Hasegawa 1/48 Fw-190A-3
In the fall of 1941, just as the RAF was beginning to get a handle on dealing with the Messerschmitt Bf-109F in its “Non-Stop Offensive” (called by the Germans with good reason “The Nonsense Offensive”), a new player arrived on the scene: a low wing, highly-maneuverable, speedy radial-engined fighter. In his autobiography, “Wing Leader,” Johnny Johnson recorded that pilots were outraged when RAF “Intelligence” tried to explain away this new super-fighter as being old Curtiss Hawk 75s previously operated by the French Air Force that had been taken over by the Germans as a result of their “fighter shortage.” The only maneuver a Spitfire V could perform better than the new fighter was turning, and as Wing Leader Al Deere commented, “turning doesn’t win battles.” The airplane was Kurt Tank’s Fw-190, known to the Germans as “the second iron in the fire.” Goering, who was afraid the British might learn of the airplane if one crashed in England, issued an order in June 1942 forbidding an Fw-190 pilot from flying further from France than the midway point of the English Channel.
The Fw-190 was so clearly superior to the Spitfire Mk.V that RAF Fighter Command was forced to curtail operations between November 1941 to March 1942, and again from 13 June 1942 because of unacceptably high losses that were reminiscent of the losses 25 years earlier over the Somme during “Bloody April,” against the Luftwaffe’s new “Butcher Bird”. The British were so keen to get hold of one and learn its secrets that there was serious planning for a commando raid on a German Channel airfield, to capture one and have test pilot Jeffrey Quill fly it back to Britain.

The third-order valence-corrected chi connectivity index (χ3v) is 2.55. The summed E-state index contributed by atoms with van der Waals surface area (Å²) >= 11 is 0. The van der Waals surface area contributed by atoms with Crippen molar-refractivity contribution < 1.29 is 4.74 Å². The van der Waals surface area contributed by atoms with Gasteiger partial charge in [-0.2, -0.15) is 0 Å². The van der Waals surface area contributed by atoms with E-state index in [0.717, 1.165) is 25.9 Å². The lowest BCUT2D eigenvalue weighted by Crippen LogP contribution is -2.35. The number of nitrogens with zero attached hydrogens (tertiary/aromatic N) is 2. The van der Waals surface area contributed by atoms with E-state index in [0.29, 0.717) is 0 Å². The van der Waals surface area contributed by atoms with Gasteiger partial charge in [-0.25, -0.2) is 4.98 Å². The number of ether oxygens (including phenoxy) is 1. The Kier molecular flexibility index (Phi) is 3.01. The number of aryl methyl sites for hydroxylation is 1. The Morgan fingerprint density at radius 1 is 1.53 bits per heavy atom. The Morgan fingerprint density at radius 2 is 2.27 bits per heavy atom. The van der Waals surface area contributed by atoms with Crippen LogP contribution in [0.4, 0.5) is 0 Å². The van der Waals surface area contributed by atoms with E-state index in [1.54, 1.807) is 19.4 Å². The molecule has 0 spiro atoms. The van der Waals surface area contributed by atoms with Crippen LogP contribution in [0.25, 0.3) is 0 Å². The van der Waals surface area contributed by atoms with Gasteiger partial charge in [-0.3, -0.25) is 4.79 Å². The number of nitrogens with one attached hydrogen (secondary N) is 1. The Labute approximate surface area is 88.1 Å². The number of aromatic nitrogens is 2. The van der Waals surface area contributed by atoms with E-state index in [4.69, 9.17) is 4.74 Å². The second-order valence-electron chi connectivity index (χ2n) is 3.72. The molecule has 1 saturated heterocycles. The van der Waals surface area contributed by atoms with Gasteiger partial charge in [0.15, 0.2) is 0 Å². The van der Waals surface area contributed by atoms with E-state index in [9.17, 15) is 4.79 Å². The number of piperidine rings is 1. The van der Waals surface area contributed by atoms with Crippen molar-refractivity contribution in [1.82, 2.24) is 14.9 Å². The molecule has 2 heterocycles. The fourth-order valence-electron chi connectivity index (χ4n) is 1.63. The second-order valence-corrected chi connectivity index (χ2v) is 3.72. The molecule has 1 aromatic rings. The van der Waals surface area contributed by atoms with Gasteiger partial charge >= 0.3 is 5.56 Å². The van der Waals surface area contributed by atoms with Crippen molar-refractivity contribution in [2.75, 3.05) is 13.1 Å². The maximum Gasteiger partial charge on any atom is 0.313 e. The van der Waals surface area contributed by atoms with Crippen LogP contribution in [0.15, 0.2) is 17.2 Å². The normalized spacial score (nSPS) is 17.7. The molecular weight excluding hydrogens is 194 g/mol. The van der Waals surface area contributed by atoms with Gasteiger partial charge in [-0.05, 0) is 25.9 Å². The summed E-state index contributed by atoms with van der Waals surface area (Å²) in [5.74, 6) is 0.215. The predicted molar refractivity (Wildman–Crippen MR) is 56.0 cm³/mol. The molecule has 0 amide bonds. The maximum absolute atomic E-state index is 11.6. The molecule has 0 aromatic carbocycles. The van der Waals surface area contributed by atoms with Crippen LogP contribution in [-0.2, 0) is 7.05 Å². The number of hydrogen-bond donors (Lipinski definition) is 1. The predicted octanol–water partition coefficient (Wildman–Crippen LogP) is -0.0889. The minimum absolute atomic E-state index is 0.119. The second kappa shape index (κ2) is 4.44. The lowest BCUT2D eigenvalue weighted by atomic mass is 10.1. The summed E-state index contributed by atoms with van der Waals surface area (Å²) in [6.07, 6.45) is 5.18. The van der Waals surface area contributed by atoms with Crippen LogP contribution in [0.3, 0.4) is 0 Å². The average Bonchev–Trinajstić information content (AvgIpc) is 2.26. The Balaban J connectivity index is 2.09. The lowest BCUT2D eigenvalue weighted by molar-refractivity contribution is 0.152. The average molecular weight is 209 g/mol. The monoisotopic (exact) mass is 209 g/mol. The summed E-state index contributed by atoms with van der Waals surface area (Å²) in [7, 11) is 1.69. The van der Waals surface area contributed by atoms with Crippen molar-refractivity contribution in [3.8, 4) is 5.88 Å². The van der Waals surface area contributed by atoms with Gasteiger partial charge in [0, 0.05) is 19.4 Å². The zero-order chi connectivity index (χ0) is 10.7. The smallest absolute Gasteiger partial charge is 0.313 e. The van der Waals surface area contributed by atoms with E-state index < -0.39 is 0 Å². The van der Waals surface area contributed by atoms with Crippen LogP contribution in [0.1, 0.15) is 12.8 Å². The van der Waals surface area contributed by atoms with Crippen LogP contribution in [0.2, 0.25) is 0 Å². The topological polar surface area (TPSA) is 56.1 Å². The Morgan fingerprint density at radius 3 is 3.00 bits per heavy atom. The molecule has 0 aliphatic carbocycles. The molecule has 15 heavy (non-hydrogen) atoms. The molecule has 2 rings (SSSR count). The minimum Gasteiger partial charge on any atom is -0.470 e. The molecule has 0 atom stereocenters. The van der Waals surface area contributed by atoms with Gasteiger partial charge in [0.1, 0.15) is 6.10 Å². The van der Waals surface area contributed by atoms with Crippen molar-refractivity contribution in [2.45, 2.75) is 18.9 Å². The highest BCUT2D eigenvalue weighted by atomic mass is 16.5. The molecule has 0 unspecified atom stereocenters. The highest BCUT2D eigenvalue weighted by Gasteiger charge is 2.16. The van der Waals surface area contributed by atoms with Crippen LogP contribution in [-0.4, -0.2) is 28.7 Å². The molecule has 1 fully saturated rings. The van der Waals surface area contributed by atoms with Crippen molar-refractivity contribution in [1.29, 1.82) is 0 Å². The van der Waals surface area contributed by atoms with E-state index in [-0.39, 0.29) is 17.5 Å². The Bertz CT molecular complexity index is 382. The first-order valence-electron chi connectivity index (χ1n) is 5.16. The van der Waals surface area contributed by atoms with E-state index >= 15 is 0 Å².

On June 23, 1942, Leutnant Armin Faber, Gruppe Adjutant of III/JG 2, saved them the effort. Faber, whose staff job kept him out of the cockpit more than he liked, talked his way onto a flight when 7./JG 2 scrambled to respond to a British air raid of 12 Bostons and their escorting Spitfires. On takeoff he discovered his radio was out, but he continued on. The British force was intercepted and a wild fight developed over the Channel with the escorting Spitfires. Trying to get back to France but actually flying north toward England, Faber was attacked by Sergeant František Trejtnar of 310 Squadron. Faber flew north over Exeter in Devon, trying to get away. Finally he pulled an Immelman turn into the late afternoon sun and shot down Trejnar in a head‑on attack. Trejnar baled out safely, but Faber, disoriented, mistook the Bristol Channel for the English Channel and flew north instead of south. Believing he was over France instead of South Wales, he turned towards the nearest airfield, which turned out to be RAF Pembrey. Those on the ground couldn’t believe their eyes when Faber executed a victory roll over the field, lowered his gear and landed.
In the control tower, F/Sgt Jeffreys, the Pembrey Duty Pilot, grabbed a Very pistol, ran across the field and jumped onto the wing of Faber’s aircraft as it taxied in. The amazed Faber climbed out with his hands held high.